From 1959, a stunningly executed, no-nonsense exercise in old-fashioned ghost story chills. Superbly visualized and authentically scary, this Japanese near-masterpiece is one film that has definitely stood the test of time.
The “Ghost Story of Yotsuya” is an ancient Japanese folktale about a spiteful man who kills his wife, only to have her reappear as a ghost and hound him to his grave. Although this particular film is the one most people have seen, there have been at least ten others based on the tale and subsequent 19th Century theatrical adaptation by Nanboku Tsuruya.
The director was Nabuo Nakagawa, often referred to as the “Nippon Hitchcock” and probably best known for 1960’s JIGOKU (a.k.a. HELL), a visually opulent horror-fantasy with enough gore to fill a dozen H.G. Lewis flicks. It was, in other words, many years ahead of its time, not unlike GHOST STORY OF YOTSUYA (TOKAIDO YOTSUYA KAIDAN), which was also considered shocking and transgressive upon its original release (though it does seem rather tame by today’s standards).
A quick criticism: the first half is a bit too drawn-out and overcomplicated for its own good, but things pick up considerably once the horror kicks in during the story’s final third.
In feudal Japan, Lemon, a young samurai, stops an older samurai on a road to ask for his daughter Iwa’s hand in marriage. The old man rebuffs him, and an enraged Lemon retaliates by murdering the coot and his minions. He spares the life of one servant, Naosuke, after the latter agrees to help Lemon evade capture. They pin the murders on a local thief and subsequently kill another man, the companion of a woman Naosuke is interested in, by stabbing him in the back and pushing him over a waterfall.
Several months pass; Lemon and Iwa have a young child and find themselves living in poverty. Worse, Lemon has his eyes on Ume, the daughter of a wealthy man. He and Naosuke plot to kill Iwa by poisoning her and pinning the blame on a local masseur.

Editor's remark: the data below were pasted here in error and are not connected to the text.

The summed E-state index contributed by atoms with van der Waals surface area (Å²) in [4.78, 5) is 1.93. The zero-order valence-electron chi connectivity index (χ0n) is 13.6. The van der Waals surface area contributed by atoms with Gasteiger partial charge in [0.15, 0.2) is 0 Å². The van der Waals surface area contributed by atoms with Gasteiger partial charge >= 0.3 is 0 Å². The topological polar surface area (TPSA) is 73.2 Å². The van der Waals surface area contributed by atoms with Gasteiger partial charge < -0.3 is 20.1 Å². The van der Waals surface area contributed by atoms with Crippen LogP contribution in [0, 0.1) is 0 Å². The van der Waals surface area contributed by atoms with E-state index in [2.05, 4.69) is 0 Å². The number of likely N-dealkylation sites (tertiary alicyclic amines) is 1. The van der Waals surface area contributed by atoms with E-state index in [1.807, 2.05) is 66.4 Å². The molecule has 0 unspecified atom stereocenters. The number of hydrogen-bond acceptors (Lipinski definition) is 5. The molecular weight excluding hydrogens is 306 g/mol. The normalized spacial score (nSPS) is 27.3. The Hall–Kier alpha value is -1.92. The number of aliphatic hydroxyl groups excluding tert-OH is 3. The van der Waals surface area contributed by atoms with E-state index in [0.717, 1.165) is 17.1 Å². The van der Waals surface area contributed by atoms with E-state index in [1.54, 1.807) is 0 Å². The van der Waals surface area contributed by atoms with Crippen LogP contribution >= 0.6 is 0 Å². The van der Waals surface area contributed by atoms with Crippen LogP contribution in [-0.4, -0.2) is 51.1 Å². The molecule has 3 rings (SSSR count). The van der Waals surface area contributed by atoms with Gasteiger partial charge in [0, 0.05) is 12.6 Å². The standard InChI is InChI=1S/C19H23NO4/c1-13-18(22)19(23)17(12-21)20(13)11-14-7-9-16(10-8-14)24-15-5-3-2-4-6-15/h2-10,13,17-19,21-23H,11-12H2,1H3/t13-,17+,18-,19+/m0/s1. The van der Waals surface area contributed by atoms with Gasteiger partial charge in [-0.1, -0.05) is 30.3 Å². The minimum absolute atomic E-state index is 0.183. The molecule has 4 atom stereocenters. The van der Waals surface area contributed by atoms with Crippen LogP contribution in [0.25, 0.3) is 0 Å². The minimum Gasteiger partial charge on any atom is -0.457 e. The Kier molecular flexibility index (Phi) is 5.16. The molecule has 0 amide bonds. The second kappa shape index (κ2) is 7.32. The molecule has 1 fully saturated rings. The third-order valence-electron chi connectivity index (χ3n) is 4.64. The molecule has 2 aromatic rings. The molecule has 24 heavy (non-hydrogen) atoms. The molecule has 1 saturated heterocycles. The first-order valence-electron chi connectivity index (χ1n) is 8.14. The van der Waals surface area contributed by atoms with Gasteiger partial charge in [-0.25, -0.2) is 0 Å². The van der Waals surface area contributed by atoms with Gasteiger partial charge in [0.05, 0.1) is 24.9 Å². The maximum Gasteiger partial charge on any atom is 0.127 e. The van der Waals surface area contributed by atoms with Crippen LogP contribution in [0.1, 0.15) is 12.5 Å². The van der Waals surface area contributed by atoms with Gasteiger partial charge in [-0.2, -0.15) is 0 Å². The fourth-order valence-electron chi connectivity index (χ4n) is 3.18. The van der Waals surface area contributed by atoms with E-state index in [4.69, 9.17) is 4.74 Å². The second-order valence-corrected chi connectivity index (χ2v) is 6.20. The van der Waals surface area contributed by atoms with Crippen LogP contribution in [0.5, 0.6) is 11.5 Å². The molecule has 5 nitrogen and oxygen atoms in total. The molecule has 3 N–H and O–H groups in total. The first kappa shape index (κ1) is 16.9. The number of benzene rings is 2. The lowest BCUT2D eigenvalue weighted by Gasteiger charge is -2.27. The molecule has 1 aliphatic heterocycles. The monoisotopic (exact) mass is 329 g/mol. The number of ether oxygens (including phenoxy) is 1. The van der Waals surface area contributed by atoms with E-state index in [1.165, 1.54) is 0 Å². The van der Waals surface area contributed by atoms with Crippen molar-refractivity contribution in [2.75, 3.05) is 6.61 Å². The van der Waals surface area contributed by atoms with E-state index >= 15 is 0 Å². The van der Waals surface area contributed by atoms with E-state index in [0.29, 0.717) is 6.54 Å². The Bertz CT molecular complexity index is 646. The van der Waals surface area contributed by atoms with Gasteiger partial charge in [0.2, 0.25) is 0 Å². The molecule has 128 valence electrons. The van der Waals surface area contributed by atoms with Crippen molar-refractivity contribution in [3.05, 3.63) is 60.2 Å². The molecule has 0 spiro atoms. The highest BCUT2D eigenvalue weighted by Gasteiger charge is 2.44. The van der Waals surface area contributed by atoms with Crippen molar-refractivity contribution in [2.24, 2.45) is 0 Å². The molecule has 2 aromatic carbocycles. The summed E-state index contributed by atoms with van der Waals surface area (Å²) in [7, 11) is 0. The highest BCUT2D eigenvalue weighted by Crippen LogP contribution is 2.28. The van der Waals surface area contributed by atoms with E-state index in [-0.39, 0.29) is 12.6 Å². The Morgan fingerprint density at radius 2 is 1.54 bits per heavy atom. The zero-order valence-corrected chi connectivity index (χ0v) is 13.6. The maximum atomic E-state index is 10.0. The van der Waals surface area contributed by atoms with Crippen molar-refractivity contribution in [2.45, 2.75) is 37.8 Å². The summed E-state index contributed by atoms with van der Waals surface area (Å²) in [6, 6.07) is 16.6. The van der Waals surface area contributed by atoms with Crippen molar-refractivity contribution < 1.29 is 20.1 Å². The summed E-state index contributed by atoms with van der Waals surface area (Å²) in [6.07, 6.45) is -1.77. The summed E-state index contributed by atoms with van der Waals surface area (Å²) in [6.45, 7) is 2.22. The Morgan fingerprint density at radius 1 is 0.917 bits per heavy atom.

Iwa swallows the poison, which horribly disfigures her face. As she dies, she realizes her husband’s treachery and kills their infant son before breathing her last. Lemon returns, finds the bodies and the still-living masseur, and brutally murders him. He and Naosuke nail the carcasses of Iwa and the masseur to either side of a board and sink the whole thing in a lake. But later that night Lemon hears his wife’s ghostly voice talking to him, and sees her deformed visage on ceilings, emerging from the lake, etc. Lemon is eventually driven mad by the ghostly visitations, killing everyone around him and, inevitably, ending up dead himself.
Nobuo Nakasawa’s widescreen compositions are stunning, as are the eye-popping colors. Visually, GHOST STORY OF YOTSUYA ranks alongside the films of Japanese masters like Teinosuke Kinugasa (GATE OF HELL), Kon Ichikawa (FIRES ON THE PLAIN) and Akira Kurosawa. The film is unapologetically stagy, which gives Nakasawa great control over color and mood (a storm is announced by simply dimming the stage lights) and imparts an unreal, dreamlike ambiance.
Nakasawa’s flair for pure horror is as proficient as that of anyone. A shot of the just-poisoned wife catching a glimpse of her hideously disfigured face in a mirror ranks with the greatest horror movie images of all time. Her subsequent ghostly appearances, accompanied by discordant musical cues, were an evident influence on THE SHINING. The bright, gorgeous color scheme, for its part, foreshadows the films of Mario Bava (BLACK SUNDAY, THE WHIP AND THE BODY, etc.) and Masaki Kobayashi, whose 1964 horror epic KWAIDAN owes much to this film. As in Bava and Kobayashi’s works, the supernatural is announced by otherworldly shades of red and green, erupting into otherwise unremarkable landscapes.
GHOST STORY OF YOTSUYA (TOKAIDO YOTSUYA KAIDAN)
Shintoho Company Ltd.
Director: Nobuo Nakagawa
Producer: Mitsugu Okura
Screenplay: Yoshihiro Ishikawa, Masayoshi Onuki
(Based on the play by Nanboku Tsuruya)
Cinematography: Tadashi Nishimoto
Cast: Shigeru Amachi, Noriko Kitazawa, Shuntaro Emi, Junko Ikeuchi, Ryozaburo Nakamura, Jun Otomo, Kazuko Wakasugi